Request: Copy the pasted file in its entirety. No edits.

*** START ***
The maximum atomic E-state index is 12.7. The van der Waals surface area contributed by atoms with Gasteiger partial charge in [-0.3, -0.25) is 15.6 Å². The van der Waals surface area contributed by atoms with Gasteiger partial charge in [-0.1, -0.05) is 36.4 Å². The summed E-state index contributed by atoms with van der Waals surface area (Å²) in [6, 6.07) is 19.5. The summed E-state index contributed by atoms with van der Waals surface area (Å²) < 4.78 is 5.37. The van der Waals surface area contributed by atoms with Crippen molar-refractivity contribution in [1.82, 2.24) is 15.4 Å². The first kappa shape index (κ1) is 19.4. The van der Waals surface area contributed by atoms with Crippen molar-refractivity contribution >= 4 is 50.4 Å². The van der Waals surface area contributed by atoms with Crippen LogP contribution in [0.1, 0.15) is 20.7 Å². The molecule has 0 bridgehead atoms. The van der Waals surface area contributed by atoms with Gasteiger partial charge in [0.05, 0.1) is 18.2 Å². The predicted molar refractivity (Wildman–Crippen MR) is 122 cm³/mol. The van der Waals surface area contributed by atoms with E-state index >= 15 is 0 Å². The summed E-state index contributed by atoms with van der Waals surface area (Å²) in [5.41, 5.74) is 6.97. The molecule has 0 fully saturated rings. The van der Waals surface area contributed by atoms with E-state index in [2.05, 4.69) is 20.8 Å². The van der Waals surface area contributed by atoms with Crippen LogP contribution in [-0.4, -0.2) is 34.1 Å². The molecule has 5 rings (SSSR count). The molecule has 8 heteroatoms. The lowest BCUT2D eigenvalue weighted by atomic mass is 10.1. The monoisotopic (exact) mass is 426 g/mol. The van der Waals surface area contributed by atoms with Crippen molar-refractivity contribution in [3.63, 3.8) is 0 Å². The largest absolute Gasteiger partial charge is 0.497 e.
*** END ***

The maximum atomic E-state index is 12.7. The van der Waals surface area contributed by atoms with Gasteiger partial charge in [-0.3, -0.25) is 15.6 Å². The van der Waals surface area contributed by atoms with Gasteiger partial charge in [-0.1, -0.05) is 36.4 Å². The summed E-state index contributed by atoms with van der Waals surface area (Å²) in [6, 6.07) is 19.5. The summed E-state index contributed by atoms with van der Waals surface area (Å²) < 4.78 is 5.37. The van der Waals surface area contributed by atoms with Crippen molar-refractivity contribution in [1.82, 2.24) is 15.4 Å². The first kappa shape index (κ1) is 19.4. The van der Waals surface area contributed by atoms with Crippen molar-refractivity contribution >= 4 is 50.4 Å². The van der Waals surface area contributed by atoms with Crippen LogP contribution in [0.1, 0.15) is 20.7 Å². The molecule has 0 bridgehead atoms. The van der Waals surface area contributed by atoms with Gasteiger partial charge in [0.05, 0.1) is 18.2 Å². The predicted molar refractivity (Wildman–Crippen MR) is 122 cm³/mol. The van der Waals surface area contributed by atoms with E-state index >= 15 is 0 Å². The summed E-state index contributed by atoms with van der Waals surface area (Å²) in [5.41, 5.74) is 6.97. The molecule has 0 fully saturated rings. The van der Waals surface area contributed by atoms with E-state index in [2.05, 4.69) is 20.8 Å². The van der Waals surface area contributed by atoms with Crippen LogP contribution in [-0.4, -0.2) is 34.1 Å². The molecule has 5 rings (SSSR count). The molecule has 8 heteroatoms. The lowest BCUT2D eigenvalue weighted by atomic mass is 10.1. The monoisotopic (exact) mass is 426 g/mol. The van der Waals surface area contributed by atoms with Crippen molar-refractivity contribution in [3.63, 3.8) is 0 Å². The largest absolute Gasteiger partial charge is 0.497 e.